Economic Integration

Loading the player...

What is 'Economic Integration'?

Economic integration is an arrangement between different regions that often includes the reduction or elimination of trade barriers and the coordination of monetary and fiscal policies. The aim of economic integration is to reduce costs for both consumers and producers and to increase trade between the countries involved in the agreement.

BREAKING DOWN 'Economic Integration'

The more integrated economies become, the fewer the trade barriers and the more economic and political coordination there is between countries. There are seven stages of economic integration: preferential trading area, free trade area, customs union, common market, economic union, economic and monetary union and complete economic integration. In the final stage, the integrated entities have little control over economic policy, a complete monetary union and fiscal policy harmonization.

The Pros and Cons of Economic Integration

There are potential costs and benefits of economic integration. The advantages of economic integration fall into three categories: (1) trade benefits, (2) employment, and (3) political cooperation. More specifically, economic integration typically leads to a reduction in the cost of trade, improved availability and wider selection of goods and services and efficiency gains that lead to greater purchasing power. Employment opportunities tend to improve because trade liberalization leads to market expansion, sharing of technology, and cross-border investment flows. Political cooperation among countries can improve because of stronger economic ties, which can help resolve conflicts peacefully and lead to greater stability.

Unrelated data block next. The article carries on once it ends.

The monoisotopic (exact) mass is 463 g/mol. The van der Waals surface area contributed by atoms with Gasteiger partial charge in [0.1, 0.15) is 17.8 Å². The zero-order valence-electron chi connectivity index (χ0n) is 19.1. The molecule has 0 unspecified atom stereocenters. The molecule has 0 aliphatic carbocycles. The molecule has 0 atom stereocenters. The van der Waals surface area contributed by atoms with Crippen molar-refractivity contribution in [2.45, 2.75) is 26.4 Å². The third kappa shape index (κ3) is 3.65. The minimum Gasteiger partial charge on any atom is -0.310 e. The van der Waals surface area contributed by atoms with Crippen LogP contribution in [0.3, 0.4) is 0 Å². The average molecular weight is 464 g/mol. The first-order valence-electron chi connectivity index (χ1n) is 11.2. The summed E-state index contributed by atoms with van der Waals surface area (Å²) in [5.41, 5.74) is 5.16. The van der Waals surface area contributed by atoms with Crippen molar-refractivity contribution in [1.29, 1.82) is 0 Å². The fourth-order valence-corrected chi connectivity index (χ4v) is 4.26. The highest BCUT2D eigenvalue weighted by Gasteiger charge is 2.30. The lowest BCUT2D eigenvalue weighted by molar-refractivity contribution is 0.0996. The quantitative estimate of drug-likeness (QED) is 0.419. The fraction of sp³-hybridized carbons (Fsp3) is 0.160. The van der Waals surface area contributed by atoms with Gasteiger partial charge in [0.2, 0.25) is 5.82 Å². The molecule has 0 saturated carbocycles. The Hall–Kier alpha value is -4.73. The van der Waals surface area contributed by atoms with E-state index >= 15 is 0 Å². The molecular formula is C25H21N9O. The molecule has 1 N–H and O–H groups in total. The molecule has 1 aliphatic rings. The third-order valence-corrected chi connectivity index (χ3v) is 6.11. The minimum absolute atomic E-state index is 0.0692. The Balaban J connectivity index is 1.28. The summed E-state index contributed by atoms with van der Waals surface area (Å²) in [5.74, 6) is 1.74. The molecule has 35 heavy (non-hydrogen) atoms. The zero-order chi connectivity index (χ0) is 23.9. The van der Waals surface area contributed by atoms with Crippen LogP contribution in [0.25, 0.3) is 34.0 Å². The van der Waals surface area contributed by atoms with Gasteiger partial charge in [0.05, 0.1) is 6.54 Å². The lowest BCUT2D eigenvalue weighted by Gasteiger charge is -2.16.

Despite the benefits, however, economic integration has a cost. The disadvantages include trade diversion and the erosion of national sovereignty. For example, trade unions can divert trade away from non-members even if it is economically detrimental for them to do so. Additionally, members of economic unions are typically required to adhere to rules on trade, monetary policy and fiscal policy, which are established by an external policymaking body not elected by citizens of a particular country. Sovereignty, in fact, was one of the key debates in the United Kingdom's decision to leave the European Union (EU) in 2016.

Measuring Economic Integration

Because economists and policymakers believe economic integration leads to significant benefits for society, there are many institutions that attempt to measure the degree of economic integration across countries and regions. The methodology for measuring economic integration typically involves the combination of multiple economic indicators including trade in goods and services, cross-border capital flows, labor migration and others. Assessing economic integration also includes measures of institutional conformity, such as membership in trade unions and the strength of institutions that protect consumer and investor rights. The EU and the United States have the largest bilateral trade and investment relationship and the most integrated economic relationship in the world.